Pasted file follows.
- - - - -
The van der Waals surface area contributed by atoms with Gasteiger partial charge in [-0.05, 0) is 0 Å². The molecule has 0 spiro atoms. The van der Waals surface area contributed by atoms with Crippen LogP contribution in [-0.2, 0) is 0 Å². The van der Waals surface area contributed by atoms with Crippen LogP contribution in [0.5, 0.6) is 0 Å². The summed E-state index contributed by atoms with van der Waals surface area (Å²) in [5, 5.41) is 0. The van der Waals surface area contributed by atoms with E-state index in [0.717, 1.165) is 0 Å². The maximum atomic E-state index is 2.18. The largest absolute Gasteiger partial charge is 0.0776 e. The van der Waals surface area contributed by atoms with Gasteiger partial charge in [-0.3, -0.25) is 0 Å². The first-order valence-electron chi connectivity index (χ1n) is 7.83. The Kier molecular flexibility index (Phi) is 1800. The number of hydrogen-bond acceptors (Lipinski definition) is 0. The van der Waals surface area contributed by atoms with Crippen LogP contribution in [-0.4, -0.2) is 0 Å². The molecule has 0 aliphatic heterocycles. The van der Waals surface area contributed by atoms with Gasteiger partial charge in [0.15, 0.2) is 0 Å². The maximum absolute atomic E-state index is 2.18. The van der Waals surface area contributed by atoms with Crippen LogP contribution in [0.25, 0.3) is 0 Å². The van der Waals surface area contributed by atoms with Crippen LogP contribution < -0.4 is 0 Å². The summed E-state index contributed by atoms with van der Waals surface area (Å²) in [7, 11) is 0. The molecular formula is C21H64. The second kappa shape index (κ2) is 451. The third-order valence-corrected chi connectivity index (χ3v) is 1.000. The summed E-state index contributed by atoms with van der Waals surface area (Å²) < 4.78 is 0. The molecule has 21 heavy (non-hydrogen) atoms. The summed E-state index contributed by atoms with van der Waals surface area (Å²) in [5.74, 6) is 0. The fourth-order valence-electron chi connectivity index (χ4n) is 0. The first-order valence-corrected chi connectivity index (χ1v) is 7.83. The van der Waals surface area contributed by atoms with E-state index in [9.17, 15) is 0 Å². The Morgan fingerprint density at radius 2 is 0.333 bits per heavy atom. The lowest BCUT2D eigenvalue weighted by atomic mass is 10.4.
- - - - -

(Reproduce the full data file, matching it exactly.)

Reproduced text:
The van der Waals surface area contributed by atoms with Gasteiger partial charge in [-0.05, 0) is 0 Å². The molecule has 0 spiro atoms. The van der Waals surface area contributed by atoms with Crippen LogP contribution in [-0.2, 0) is 0 Å². The van der Waals surface area contributed by atoms with Crippen LogP contribution in [0.5, 0.6) is 0 Å². The summed E-state index contributed by atoms with van der Waals surface area (Å²) in [5, 5.41) is 0. The van der Waals surface area contributed by atoms with E-state index in [0.717, 1.165) is 0 Å². The maximum atomic E-state index is 2.18. The largest absolute Gasteiger partial charge is 0.0776 e. The van der Waals surface area contributed by atoms with Gasteiger partial charge in [-0.3, -0.25) is 0 Å². The first-order valence-electron chi connectivity index (χ1n) is 7.83. The Kier molecular flexibility index (Phi) is 1800. The number of hydrogen-bond acceptors (Lipinski definition) is 0. The van der Waals surface area contributed by atoms with Crippen LogP contribution in [-0.4, -0.2) is 0 Å². The molecule has 0 aliphatic heterocycles. The van der Waals surface area contributed by atoms with Gasteiger partial charge in [0.15, 0.2) is 0 Å². The maximum absolute atomic E-state index is 2.18. The van der Waals surface area contributed by atoms with Crippen LogP contribution in [0.25, 0.3) is 0 Å². The van der Waals surface area contributed by atoms with Crippen LogP contribution < -0.4 is 0 Å². The summed E-state index contributed by atoms with van der Waals surface area (Å²) in [7, 11) is 0. The molecular formula is C21H64. The second kappa shape index (κ2) is 451. The third-order valence-corrected chi connectivity index (χ3v) is 1.000. The summed E-state index contributed by atoms with van der Waals surface area (Å²) < 4.78 is 0. The molecule has 21 heavy (non-hydrogen) atoms. The summed E-state index contributed by atoms with van der Waals surface area (Å²) in [5.74, 6) is 0. The fourth-order valence-electron chi connectivity index (χ4n) is 0. The first-order valence-corrected chi connectivity index (χ1v) is 7.83. The van der Waals surface area contributed by atoms with E-state index in [9.17, 15) is 0 Å². The Morgan fingerprint density at radius 2 is 0.333 bits per heavy atom. The lowest BCUT2D eigenvalue weighted by atomic mass is 10.4.